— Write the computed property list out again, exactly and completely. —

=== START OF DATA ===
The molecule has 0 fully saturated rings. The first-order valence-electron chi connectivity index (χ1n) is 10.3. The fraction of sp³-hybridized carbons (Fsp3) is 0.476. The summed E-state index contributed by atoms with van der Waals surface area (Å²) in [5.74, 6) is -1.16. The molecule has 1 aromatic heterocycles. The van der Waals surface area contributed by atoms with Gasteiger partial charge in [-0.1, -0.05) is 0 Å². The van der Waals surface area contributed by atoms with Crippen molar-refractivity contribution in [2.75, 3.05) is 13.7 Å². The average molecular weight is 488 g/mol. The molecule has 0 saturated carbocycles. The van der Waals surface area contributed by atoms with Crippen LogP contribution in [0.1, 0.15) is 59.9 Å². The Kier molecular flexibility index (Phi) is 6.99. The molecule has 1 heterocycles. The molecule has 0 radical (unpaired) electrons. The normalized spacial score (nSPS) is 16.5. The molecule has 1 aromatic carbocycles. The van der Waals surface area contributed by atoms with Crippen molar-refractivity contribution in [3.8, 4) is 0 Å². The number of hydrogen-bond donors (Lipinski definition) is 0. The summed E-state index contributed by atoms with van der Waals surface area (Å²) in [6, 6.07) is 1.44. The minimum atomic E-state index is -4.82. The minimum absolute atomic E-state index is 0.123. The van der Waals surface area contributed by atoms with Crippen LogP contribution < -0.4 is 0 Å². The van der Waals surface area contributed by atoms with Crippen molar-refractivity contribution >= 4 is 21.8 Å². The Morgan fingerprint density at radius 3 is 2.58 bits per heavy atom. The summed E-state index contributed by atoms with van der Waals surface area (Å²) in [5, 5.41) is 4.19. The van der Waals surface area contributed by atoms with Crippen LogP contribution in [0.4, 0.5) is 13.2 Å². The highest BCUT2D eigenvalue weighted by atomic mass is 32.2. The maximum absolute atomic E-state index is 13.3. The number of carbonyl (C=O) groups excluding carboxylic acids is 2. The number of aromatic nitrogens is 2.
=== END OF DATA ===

The molecule has 0 fully saturated rings. The first-order valence-electron chi connectivity index (χ1n) is 10.3. The fraction of sp³-hybridized carbons (Fsp3) is 0.476. The summed E-state index contributed by atoms with van der Waals surface area (Å²) in [5.74, 6) is -1.16. The molecule has 1 aromatic heterocycles. The van der Waals surface area contributed by atoms with Gasteiger partial charge in [-0.1, -0.05) is 0 Å². The van der Waals surface area contributed by atoms with Crippen molar-refractivity contribution in [2.75, 3.05) is 13.7 Å². The average molecular weight is 488 g/mol. The molecule has 0 saturated carbocycles. The van der Waals surface area contributed by atoms with Crippen LogP contribution in [0.1, 0.15) is 59.9 Å². The Kier molecular flexibility index (Phi) is 6.99. The molecule has 1 heterocycles. The molecule has 0 radical (unpaired) electrons. The normalized spacial score (nSPS) is 16.5. The molecule has 1 aromatic carbocycles. The van der Waals surface area contributed by atoms with Crippen molar-refractivity contribution in [3.8, 4) is 0 Å². The number of hydrogen-bond donors (Lipinski definition) is 0. The summed E-state index contributed by atoms with van der Waals surface area (Å²) in [6, 6.07) is 1.44. The minimum atomic E-state index is -4.82. The minimum absolute atomic E-state index is 0.123. The van der Waals surface area contributed by atoms with Crippen LogP contribution < -0.4 is 0 Å². The van der Waals surface area contributed by atoms with Crippen molar-refractivity contribution >= 4 is 21.8 Å². The Morgan fingerprint density at radius 3 is 2.58 bits per heavy atom. The summed E-state index contributed by atoms with van der Waals surface area (Å²) in [5, 5.41) is 4.19. The van der Waals surface area contributed by atoms with Crippen LogP contribution in [0.4, 0.5) is 13.2 Å². The highest BCUT2D eigenvalue weighted by atomic mass is 32.2. The maximum absolute atomic E-state index is 13.3. The number of carbonyl (C=O) groups excluding carboxylic acids is 2. The number of aromatic nitrogens is 2.